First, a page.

The Mahabharata of Krishna-Dwaipayana Vyasa, Volume 1 eBook

This eBook from the Gutenberg Project consists of approximately 1,884 pages of information about The Mahabharata of Krishna-Dwaipayana Vyasa, Volume 1.

“Samvarana begat upon his wife, Tapati, the daughter of Surya, a son named Kuru.  This Kuru was exceedingly virtuous, and therefore, he was installed on the throne by his people.  It is after his name that the field called Kuru-jangala has become so famous in the world.  Devoted to asceticism, he made that field (Kurukshetra) sacred by practising asceticism there.  And it has been heard by us that Kuru’s highly intelligent wife, Vahini, brought forth five sons, viz., Avikshit, Bhavishyanta, Chaitraratha, Muni and the celebrated Janamejaya.  And Avikshit begat Parikshit the powerful, Savalaswa, Adhiraja, Viraja, Salmali of great physical strength, Uchaihsravas, Bhangakara and Jitari the eighth.  In the race of these were born, as the fruit of their pious acts seven mighty car-warriors with Janamejaya at their head.  And unto Parikshit were born sons who were all acquainted with (the secrets of) religion and profit.  And they were named Kakshasena and Ugrasena, and Chitrasena endued with great energy, and Indrasena and Sushena and Bhimasena.  And the sons of Janamejaya were all endued with great strength and became celebrated all over the world.  And they were Dhritarashtra who was the eldest, and Pandu and Valhika, and Nishadha endued with great energy, and then the mighty Jamvunada, and then Kundodara and Padati and then Vasati the eighth.  And they were all proficient in morality and profit and were kind to all creatures.  Among them Dhritarashtra became king.  And Dhritarashtra had eight sons, viz., Kundika, Hasti, Vitarka, Kratha the fifth, Havihsravas, Indrabha, and Bhumanyu the invincible, and Dhritarashtra had many grandsons, of whom three only were famous.  They were, O king, Pratipa, Dharmanetra, Sunetra.  Among these three, Pratipa became unrivalled on earth.  And, O bull in Bharata’s race, Pratipa begat three sons, viz., Devapi, Santanu, and the mighty car-warrior Valhika.  The eldest Devapi adopted the ascetic course of life, impelled thereto by the desire of benefiting his brothers.  And the kingdom was obtained by Santanu and the mighty car-warrior Valhika.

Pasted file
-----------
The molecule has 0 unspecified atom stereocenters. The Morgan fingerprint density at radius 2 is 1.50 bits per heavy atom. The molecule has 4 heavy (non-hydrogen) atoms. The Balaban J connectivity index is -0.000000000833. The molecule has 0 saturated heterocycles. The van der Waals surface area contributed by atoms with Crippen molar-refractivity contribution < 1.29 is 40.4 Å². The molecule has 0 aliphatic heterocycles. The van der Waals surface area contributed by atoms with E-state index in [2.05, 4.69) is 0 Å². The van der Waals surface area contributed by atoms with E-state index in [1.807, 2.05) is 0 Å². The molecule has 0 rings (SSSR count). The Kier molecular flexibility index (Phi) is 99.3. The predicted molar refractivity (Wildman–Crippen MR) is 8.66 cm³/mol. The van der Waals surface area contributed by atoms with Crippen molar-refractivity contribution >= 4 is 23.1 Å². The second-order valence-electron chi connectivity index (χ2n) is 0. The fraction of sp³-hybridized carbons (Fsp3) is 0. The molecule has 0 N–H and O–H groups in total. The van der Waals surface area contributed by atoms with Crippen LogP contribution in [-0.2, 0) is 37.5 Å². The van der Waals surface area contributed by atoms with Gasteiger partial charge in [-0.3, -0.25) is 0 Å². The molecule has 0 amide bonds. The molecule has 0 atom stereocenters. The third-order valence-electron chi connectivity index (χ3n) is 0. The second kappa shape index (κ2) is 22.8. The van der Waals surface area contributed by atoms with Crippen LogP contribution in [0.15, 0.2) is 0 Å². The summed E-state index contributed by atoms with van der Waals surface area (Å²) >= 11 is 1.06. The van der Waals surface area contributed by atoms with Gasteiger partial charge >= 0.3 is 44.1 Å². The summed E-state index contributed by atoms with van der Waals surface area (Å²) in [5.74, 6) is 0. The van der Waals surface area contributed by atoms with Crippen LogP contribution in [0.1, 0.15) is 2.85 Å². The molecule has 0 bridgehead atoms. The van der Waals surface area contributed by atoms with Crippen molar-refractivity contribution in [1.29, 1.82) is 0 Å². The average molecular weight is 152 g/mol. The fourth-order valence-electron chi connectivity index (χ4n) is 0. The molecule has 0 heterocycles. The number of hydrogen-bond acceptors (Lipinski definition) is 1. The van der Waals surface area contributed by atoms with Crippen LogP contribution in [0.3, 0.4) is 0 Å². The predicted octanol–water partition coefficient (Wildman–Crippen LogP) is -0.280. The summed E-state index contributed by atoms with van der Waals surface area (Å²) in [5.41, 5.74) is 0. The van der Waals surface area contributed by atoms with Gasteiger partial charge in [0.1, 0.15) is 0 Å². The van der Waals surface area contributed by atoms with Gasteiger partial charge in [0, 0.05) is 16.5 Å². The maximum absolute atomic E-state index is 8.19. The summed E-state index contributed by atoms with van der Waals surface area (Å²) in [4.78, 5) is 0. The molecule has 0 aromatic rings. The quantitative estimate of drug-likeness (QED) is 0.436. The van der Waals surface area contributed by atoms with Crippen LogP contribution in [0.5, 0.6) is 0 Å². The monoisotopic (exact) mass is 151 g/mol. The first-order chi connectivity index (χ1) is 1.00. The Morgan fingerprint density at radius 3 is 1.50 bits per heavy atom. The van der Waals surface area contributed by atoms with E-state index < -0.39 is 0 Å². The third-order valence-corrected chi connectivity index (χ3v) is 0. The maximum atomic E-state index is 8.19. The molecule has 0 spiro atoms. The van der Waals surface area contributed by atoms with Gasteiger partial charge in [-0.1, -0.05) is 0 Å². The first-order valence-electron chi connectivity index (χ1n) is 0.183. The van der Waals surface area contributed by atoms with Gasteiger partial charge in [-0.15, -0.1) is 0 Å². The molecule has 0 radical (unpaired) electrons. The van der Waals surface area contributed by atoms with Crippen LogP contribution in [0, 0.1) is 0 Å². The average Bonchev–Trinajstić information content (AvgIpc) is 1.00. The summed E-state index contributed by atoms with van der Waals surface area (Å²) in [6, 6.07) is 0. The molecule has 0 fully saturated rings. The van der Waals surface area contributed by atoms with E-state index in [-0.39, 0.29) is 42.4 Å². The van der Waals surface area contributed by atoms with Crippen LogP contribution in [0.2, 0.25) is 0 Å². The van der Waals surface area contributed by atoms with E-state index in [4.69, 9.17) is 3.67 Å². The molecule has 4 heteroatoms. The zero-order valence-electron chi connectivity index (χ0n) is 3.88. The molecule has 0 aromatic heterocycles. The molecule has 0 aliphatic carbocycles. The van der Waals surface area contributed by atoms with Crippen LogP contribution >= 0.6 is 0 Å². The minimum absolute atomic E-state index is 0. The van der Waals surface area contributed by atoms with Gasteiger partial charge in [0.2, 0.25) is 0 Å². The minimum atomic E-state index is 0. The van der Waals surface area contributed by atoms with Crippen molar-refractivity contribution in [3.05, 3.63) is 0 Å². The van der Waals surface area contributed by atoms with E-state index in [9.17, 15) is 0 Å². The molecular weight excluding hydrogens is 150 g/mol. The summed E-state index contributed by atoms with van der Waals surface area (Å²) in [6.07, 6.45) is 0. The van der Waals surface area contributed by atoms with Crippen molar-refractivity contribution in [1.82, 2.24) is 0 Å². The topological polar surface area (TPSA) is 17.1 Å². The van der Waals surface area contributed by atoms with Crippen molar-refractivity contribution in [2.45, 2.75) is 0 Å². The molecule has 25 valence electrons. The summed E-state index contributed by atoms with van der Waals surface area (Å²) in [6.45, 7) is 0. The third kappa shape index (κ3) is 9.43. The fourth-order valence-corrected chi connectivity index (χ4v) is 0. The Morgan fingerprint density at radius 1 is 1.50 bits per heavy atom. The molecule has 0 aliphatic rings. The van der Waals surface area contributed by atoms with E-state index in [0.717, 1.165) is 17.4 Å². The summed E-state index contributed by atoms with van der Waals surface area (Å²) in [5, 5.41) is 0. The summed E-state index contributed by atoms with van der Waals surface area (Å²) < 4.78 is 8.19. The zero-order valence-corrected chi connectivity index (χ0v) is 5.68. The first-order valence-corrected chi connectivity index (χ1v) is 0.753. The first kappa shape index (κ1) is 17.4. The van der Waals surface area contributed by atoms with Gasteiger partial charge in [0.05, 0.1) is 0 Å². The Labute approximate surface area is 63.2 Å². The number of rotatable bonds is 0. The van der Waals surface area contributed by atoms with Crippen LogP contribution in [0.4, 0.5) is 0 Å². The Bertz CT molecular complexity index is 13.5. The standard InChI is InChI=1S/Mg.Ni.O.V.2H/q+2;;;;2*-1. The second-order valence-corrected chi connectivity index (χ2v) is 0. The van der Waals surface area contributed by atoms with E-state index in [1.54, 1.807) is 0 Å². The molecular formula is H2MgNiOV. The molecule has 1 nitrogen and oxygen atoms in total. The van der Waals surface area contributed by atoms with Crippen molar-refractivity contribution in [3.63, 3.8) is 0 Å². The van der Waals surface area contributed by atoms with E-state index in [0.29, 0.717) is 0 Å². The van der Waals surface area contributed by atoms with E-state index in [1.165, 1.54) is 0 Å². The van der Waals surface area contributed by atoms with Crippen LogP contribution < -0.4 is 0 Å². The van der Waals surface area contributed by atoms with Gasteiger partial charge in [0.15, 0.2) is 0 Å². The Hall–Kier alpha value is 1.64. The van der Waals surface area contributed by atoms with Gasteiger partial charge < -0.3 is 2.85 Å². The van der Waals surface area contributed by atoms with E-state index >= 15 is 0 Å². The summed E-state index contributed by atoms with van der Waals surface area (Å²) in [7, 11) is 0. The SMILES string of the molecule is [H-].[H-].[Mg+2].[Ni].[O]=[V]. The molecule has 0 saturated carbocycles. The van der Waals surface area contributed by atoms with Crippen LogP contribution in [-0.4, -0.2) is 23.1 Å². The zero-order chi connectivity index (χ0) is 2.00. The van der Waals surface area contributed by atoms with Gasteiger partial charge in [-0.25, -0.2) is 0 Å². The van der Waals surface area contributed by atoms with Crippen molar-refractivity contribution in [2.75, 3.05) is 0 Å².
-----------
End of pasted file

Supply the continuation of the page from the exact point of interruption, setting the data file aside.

“O monarch, besides, there were born in the race of Bharata numberless other excellent monarchs endued with great energy and like unto the celestial Rishis themselves in virtue and ascetic power.  And so also in the race of Manu were born many mighty car-warriors like unto the celestials themselves, who by their number swelled the Aila dynasty into gigantic proportions.’”


(Sambhava Parva continued)

“Janamejaya said, ’O Brahmana, I have now heard from thee this great history of my ancestors.  I had also heard from thee about the great monarchs that were born in this line.  But I have not been gratified, this charming account being so short.  Therefore, be pleased, O Brahmana, to recite the delightful narrative just in detail commencing from Manu, the lord of creation.  Who is there that will not be charmed with such an account, as it is sacred?  The fame of these monarchs increased by their wisdom, virtue, accomplishments, and high character, hath so swelled as to cover the three worlds.  Having listened to the history, sweet as nectar, of their liberality, prowess, physical strength, mental vigour, energy, and perseverance, I have not been satiated!’

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The Mahabharata of Krishna-Dwaipayana Vyasa, Volume 1 from Project Gutenberg. Public domain.
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